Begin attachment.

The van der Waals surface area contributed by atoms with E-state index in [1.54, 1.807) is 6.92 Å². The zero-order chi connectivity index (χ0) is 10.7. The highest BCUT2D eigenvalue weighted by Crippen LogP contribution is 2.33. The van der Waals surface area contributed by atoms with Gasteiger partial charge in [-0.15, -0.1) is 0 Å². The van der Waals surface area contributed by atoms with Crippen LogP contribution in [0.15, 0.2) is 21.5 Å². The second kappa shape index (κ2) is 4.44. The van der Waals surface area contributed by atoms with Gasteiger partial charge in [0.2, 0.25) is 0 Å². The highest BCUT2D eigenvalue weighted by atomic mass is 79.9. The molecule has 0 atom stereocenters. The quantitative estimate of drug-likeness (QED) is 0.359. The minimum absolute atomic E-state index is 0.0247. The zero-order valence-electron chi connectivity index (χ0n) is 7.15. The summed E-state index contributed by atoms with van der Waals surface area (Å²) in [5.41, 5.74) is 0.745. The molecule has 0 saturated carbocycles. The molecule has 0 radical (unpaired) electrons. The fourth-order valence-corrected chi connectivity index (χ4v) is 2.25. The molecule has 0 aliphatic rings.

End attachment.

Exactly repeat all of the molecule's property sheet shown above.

The van der Waals surface area contributed by atoms with E-state index in [1.54, 1.807) is 6.92 Å². The zero-order chi connectivity index (χ0) is 10.7. The highest BCUT2D eigenvalue weighted by Crippen LogP contribution is 2.33. The van der Waals surface area contributed by atoms with Gasteiger partial charge in [-0.15, -0.1) is 0 Å². The van der Waals surface area contributed by atoms with Crippen LogP contribution in [0.15, 0.2) is 21.5 Å². The second kappa shape index (κ2) is 4.44. The van der Waals surface area contributed by atoms with Gasteiger partial charge in [0.2, 0.25) is 0 Å². The highest BCUT2D eigenvalue weighted by atomic mass is 79.9. The molecule has 0 atom stereocenters. The quantitative estimate of drug-likeness (QED) is 0.359. The minimum absolute atomic E-state index is 0.0247. The zero-order valence-electron chi connectivity index (χ0n) is 7.15. The summed E-state index contributed by atoms with van der Waals surface area (Å²) in [5.41, 5.74) is 0.745. The molecule has 0 saturated carbocycles. The molecule has 0 radical (unpaired) electrons. The fourth-order valence-corrected chi connectivity index (χ4v) is 2.25. The molecule has 0 aliphatic rings.